This week, Hungarian media discussed recent proposals for an election reform. Eight months before the elections, a young initiative, the Common Country Movement (KOM) launched a campaign which aims at uniting all oppositional parties to advocate for a more proportional and balanced electoral system – which even the far-rightist Jobbik might join. KOM claims that should the proposal be rejected in the parliament, they will turn to non-violent civil disobedience until it is accepted.
Seizing the occasion, the up-and-coming Momentum party published their own proposal, too. According to Political Capital (PC), an independent policy analysis institute, although it is laudable that Momentum has identified the current system’s main problems, not all suggestions are all that… For example, PC claims that Momentum are disappointingly limiting their own reform by insisting on the 199-seat parliament, which, contrary to Momentum’s claims, would not be a solution for “simplifying” the process. Neither would be the “dismantling” of the winner-take-all mechanism, part of which would be the re-introduction of the second round – however, with the significant difference that before 2014 at least 3 parties could make it to the second round, in Momentum’s version only 2 would, which wouldn’t make much of a difference for the opposition.
Former MP–turned–anti-corruption journalist–turned social (but in a cool way) entrepreneur Gabor Vago, however, had a completely different suggestion: to vote not just for one candidate, but for first and second preference – and maybe even the last preference.
Kettős Mérce’s András Jámbor published his proposal as well, focusing more closely on one detail – as Jámbor claims, even a seemingly democratic electoral system can be hijacked to serve “oligarchs’ interests,” and thus the regulation of campaigns and party financing needs special attention. For example, in Jámbor’s version private donations would be forbidden, and state support would be distributed not according to the parties’ previous results, but according to the citizen recommendations during that same campaign.
Anna Azarova is a graduate student in Budapest and a freelance translator.
Sofiia Shevchuk’s selection
The attitude of Russian population towards Ukrainians has changed. Russians are tired of constant news about Donbas, Ukraine and the US. Instead, they require more information about their domestic situation connected to the everyday life of the ordinary citizens. Thus, the political campaign for the next elections will look different from the one it was before and will touch more internal problems.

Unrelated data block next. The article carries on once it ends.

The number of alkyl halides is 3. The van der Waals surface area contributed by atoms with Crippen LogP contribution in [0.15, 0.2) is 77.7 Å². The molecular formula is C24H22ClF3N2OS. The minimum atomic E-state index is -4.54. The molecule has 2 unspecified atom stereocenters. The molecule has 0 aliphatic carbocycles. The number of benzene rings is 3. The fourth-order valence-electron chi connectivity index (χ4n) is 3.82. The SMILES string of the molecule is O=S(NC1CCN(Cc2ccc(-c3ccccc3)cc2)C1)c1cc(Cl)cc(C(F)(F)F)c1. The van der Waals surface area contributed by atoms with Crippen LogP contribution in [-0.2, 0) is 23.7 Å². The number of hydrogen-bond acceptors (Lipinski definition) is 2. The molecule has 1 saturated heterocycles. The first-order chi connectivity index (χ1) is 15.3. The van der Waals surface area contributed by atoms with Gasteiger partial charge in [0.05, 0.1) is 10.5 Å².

Ukrainian media have noticed that after the terrorist attack in Barcelona on August 17, Twitter users started to post more cats. With respect towards the victims and their privacy, users started to post cats for terrorist organisations to get lost and not to receive the information about losses. In such a way Twitter users tried to create an obstacle for the terrorists to reach their main goals: full media coverage and scared citizens.
Last week Kyiv was assessed as one of the worst cities in the Liveability 2017 ranking by The Economist Intelligence Unit. Although, there were a lot of people who did not agree on that, including the comment of Marius Janukonis under one of the Twitter posts. Mr. Ambassador mentioned: “Kyiv might not be in Top10, but criteria for this ranking need reviewing. Living standards here hardly reflect the conflict in the East.” At the same time, Business Insider put Lviv, another city in Ukraine, to the list of must-see places across the globe that everyone should visit in their lifetime.
According to the statistics center Watcher, the number of Ukrainians registered on Instagram increased during last two months for more 400 thousand and now there are 6 million accounts officially registered. However, Facebook after reaching the peak point on 19th June of 9 million users, has not changed much since then. Such increased interest from the side of Ukrainian users can be explained by the fact that Ukrainian president has forbidden to use the Russian social media like “Vkontakte” and “Odnoklasniki”.
Sofiia Shevchuk is a student of International Relations and European Studies at Lazarski University, and Coventry University. She is interested in the perception of Ukraine in the world and the development of media and communications in the XXI century.